[00:57:08] Konrad Yerba Addict: So, you also had to fell in love with the process.
[00:57:12] Jason Barnard (The Brand SERP Guy): Brilliant. And that is the thing. I wake up every morning thinking, oh, what am I going to do today? Which actually makes life much, much easier. And that’s the great thing about the gig economy or at least being freelance or making your own decisions. You decide. There’s always going to be something you don’t want to do, and you’ve always got to do it. You can’t just put all the stuff you don’t like to one side and just do the stuff you like. But if the overreaching, overall project is something you’re excited about, even the boring stuff is nice or okay.
Jason Barnard on Helping His Employees to Enjoy at least 50% of Their Job, Because It Worked for Him
[00:57:45] Jason Barnard (The Brand SERP Guy): And one of the other things I did when I had these people working in Mauritius is that I had meetings. And I would say to them, 50% of your job has to be enjoyable. If less than 50% of your job is enjoyable, come to me, tell me what isn’t enjoyable, and we’ll try and figure out a way to get that out of your work. So, that 50% or at least 50% is stuff you actually enjoy doing, and you’re pleased to come to work to do it.
[00:58:12] Konrad Yerba Addict: Where did that 50% came from? Was it just something you just came up with?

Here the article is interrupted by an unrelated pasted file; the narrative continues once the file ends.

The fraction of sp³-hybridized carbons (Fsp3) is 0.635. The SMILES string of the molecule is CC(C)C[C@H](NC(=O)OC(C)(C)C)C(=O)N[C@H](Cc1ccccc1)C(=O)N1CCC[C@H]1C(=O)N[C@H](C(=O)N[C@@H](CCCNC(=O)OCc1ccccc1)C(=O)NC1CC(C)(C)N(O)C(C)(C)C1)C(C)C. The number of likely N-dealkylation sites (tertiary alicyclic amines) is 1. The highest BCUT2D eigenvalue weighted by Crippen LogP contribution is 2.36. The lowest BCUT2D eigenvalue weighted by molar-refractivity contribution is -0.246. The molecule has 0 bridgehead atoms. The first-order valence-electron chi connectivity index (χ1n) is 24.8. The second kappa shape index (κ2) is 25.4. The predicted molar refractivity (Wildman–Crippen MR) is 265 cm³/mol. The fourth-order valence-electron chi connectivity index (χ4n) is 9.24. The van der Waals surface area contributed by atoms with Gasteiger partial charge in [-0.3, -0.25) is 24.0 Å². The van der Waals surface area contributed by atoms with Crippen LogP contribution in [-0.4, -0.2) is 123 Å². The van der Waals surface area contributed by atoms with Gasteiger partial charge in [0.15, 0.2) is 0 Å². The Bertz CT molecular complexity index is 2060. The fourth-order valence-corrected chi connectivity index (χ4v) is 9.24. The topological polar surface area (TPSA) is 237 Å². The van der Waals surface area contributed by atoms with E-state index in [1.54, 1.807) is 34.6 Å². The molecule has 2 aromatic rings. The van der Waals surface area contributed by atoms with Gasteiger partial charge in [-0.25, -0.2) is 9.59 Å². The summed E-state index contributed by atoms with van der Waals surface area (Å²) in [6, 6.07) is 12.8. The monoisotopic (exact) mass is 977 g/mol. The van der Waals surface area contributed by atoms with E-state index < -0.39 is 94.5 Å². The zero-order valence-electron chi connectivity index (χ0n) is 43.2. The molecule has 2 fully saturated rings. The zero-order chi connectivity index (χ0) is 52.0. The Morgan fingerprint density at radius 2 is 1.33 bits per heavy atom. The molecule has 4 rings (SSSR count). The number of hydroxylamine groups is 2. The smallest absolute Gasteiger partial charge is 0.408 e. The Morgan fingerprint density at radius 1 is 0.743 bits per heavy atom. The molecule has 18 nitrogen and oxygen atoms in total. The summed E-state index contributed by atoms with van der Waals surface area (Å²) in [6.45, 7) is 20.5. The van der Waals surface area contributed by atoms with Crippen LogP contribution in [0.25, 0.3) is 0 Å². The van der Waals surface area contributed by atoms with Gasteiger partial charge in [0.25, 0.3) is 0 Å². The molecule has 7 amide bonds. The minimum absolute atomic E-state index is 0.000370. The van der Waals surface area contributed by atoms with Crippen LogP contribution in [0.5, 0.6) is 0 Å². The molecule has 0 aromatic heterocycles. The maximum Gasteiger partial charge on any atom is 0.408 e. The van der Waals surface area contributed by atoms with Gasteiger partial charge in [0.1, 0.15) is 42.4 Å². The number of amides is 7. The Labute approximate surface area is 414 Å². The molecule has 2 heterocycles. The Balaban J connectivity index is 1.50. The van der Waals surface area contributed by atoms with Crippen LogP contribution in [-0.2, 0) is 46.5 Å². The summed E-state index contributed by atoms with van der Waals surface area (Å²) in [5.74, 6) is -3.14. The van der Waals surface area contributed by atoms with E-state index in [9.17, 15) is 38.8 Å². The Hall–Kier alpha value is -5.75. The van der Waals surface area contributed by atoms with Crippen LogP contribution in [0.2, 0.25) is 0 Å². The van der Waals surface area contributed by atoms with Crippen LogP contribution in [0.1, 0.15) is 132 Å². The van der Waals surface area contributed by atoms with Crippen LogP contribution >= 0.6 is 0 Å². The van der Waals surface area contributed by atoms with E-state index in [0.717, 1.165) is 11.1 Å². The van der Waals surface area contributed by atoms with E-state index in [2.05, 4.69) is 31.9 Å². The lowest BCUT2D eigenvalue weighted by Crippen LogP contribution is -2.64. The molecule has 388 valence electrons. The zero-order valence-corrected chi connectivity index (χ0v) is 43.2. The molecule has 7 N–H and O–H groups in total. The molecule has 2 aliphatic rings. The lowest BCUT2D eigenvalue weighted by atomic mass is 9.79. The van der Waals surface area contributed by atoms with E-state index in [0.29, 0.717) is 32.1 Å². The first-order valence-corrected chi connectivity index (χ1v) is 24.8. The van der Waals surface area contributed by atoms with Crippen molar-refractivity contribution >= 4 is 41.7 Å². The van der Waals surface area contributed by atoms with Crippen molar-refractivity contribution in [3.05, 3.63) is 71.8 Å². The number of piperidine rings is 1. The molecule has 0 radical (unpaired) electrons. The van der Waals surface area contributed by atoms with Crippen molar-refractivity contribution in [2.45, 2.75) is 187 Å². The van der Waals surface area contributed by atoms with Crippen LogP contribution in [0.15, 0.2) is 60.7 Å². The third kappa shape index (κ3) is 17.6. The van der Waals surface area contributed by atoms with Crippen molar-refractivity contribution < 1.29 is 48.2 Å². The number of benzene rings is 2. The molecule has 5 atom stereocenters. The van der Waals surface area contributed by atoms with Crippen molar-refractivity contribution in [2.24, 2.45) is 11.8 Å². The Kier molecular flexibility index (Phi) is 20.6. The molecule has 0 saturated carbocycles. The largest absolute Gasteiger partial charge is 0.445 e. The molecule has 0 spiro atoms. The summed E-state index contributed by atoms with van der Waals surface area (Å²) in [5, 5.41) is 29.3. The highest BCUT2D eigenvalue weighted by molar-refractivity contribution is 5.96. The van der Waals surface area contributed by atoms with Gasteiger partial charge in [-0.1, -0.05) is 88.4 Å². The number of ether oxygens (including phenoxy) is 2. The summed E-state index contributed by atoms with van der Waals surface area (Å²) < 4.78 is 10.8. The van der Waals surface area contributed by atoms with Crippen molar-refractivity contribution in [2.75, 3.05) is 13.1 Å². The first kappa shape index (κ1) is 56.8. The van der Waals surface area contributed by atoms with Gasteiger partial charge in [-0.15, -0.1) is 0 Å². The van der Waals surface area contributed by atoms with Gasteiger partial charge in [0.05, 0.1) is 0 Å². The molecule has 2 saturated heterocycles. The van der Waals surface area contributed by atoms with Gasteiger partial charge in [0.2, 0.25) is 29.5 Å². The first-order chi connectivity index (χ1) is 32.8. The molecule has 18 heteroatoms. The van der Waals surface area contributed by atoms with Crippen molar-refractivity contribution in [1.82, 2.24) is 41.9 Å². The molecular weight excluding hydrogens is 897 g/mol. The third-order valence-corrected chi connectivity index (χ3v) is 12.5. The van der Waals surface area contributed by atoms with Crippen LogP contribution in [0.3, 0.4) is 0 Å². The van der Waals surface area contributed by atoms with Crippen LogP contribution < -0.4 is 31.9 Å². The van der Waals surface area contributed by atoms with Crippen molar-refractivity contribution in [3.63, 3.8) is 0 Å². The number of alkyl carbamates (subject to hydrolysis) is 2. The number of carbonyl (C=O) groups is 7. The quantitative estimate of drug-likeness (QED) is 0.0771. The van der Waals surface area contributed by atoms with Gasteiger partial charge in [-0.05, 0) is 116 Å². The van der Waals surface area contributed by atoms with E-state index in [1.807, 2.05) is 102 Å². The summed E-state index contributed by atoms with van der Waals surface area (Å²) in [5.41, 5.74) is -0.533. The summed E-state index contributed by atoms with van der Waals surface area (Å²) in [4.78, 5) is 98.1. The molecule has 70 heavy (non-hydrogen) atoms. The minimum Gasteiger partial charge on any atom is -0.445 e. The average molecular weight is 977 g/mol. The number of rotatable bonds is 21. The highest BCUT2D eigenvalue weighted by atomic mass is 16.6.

[00:58:18] Jason Barnard (The Brand SERP Guy): Yeah. I figure if I’m doing 2 hours of work and what I do in the first hour is so boring, but the next hour is going to be really nice, then I can do the 2 hours of work. There’s no reason it’s 50%. It worked for me. But what actually happened is people would come to see me and they would say, okay, I don’t like sending this email, it’s always the same.
[00:58:39] Jason Barnard (The Brand SERP Guy): And I said, okay, we’ll write a script, so you can click on a button and it sends the email for you. So, it gets rid of half your work. Now, what do you want to do with the other half? And they would suggest and we’d agree, and then they’d end up with a new partial job description. That was a lot of fun. And it worked really well.
Having Empathy, Once Again, to Help People With Their Jobs and Making Himself Interested in at least Half of His Work